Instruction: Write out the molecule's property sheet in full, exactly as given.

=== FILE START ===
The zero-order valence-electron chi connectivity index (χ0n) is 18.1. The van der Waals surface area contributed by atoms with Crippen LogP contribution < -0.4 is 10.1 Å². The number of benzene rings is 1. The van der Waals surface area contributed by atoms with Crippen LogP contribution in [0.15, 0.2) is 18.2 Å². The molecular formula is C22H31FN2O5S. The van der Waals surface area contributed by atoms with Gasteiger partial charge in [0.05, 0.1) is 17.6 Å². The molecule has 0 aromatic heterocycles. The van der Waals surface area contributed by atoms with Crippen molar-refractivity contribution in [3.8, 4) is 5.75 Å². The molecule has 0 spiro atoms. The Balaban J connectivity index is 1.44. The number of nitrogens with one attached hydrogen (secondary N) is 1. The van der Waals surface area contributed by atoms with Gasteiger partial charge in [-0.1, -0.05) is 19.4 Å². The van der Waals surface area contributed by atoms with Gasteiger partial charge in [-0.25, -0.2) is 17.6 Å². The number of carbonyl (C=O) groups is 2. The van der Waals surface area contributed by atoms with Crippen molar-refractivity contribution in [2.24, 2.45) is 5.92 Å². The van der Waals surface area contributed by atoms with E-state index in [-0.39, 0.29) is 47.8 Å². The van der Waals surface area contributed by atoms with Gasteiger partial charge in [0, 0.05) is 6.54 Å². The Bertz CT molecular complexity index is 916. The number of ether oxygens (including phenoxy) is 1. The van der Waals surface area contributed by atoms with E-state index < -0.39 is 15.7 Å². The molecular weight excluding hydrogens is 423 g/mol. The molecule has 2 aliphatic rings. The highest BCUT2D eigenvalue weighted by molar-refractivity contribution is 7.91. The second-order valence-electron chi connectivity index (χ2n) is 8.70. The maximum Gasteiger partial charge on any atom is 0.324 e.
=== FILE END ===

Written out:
The zero-order valence-electron chi connectivity index (χ0n) is 18.1. The van der Waals surface area contributed by atoms with Crippen LogP contribution < -0.4 is 10.1 Å². The number of benzene rings is 1. The van der Waals surface area contributed by atoms with Crippen LogP contribution in [0.15, 0.2) is 18.2 Å². The molecular formula is C22H31FN2O5S. The van der Waals surface area contributed by atoms with Gasteiger partial charge in [0.05, 0.1) is 17.6 Å². The molecule has 0 aromatic heterocycles. The van der Waals surface area contributed by atoms with Crippen molar-refractivity contribution in [3.8, 4) is 5.75 Å². The molecule has 0 spiro atoms. The Balaban J connectivity index is 1.44. The number of nitrogens with one attached hydrogen (secondary N) is 1. The van der Waals surface area contributed by atoms with Gasteiger partial charge in [-0.1, -0.05) is 19.4 Å². The van der Waals surface area contributed by atoms with Gasteiger partial charge in [-0.25, -0.2) is 17.6 Å². The number of carbonyl (C=O) groups is 2. The van der Waals surface area contributed by atoms with Crippen molar-refractivity contribution in [2.24, 2.45) is 5.92 Å². The van der Waals surface area contributed by atoms with E-state index in [-0.39, 0.29) is 47.8 Å². The van der Waals surface area contributed by atoms with Gasteiger partial charge in [0, 0.05) is 6.54 Å². The Bertz CT molecular complexity index is 916. The number of ether oxygens (including phenoxy) is 1. The van der Waals surface area contributed by atoms with E-state index < -0.39 is 15.7 Å². The molecular weight excluding hydrogens is 423 g/mol. The molecule has 2 aliphatic rings. The highest BCUT2D eigenvalue weighted by molar-refractivity contribution is 7.91. The second-order valence-electron chi connectivity index (χ2n) is 8.70. The maximum Gasteiger partial charge on any atom is 0.324 e.